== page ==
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Mass Media as an HIV-Prevention Strategy: Using Culturally Sensitive Messages to Reduce HIV-Associated Sexual Behavior of At-Risk African American Youth



The evidence-base for mass media HIV prevention campaigns in the US is weak and the theoretical frameworks for such interventions are not well developed. In this paper we describe an approach to using culturally sensitive mass media messages to change the beliefs and behavior of African-American adolescents at risk for HIV. This approach exploits the potential that mass media messages have, not only to reach a large segment of the adolescent population and thereby supporting normative change, but also to engage the most at-risk segments of this group to change their behavior. We illustrate the effectiveness of this approach with results from an ongoing HIV-prevention trial directed to African-American adolescents in two medium sized cities in the US.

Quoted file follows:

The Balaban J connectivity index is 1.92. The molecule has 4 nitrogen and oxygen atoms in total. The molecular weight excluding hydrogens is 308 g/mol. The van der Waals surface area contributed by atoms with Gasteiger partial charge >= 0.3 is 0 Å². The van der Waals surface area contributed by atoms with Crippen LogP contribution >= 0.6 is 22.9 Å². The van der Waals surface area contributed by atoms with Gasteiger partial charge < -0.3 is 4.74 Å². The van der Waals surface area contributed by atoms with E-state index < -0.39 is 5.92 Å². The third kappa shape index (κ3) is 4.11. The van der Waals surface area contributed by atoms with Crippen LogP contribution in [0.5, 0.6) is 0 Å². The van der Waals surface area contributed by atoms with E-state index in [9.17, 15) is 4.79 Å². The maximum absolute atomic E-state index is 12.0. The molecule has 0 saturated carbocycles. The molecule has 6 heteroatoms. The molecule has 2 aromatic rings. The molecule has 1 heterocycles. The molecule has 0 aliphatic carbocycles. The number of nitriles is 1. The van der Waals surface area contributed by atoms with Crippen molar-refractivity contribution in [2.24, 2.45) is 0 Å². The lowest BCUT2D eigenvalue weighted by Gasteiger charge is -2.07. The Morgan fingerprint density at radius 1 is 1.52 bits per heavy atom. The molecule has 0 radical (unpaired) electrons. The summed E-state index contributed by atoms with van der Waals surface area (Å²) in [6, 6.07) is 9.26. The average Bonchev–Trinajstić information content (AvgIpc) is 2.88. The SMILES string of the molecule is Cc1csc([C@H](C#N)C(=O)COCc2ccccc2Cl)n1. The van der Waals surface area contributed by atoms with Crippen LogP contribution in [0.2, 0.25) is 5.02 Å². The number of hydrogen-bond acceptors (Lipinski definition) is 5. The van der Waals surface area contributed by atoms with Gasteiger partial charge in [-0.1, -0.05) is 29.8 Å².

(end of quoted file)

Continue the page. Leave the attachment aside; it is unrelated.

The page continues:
• Larry K. Brown
  • Michael P. Carey
  • Ralph J. DiClemente
  • Michael Hennessy
  • Daniel Romer
  • Laura F. Salazar
  • Bonita F. Stanton
  • Sharon R.┬áSzmitman
  • Robert F. Valois
  • Peter A. Vanable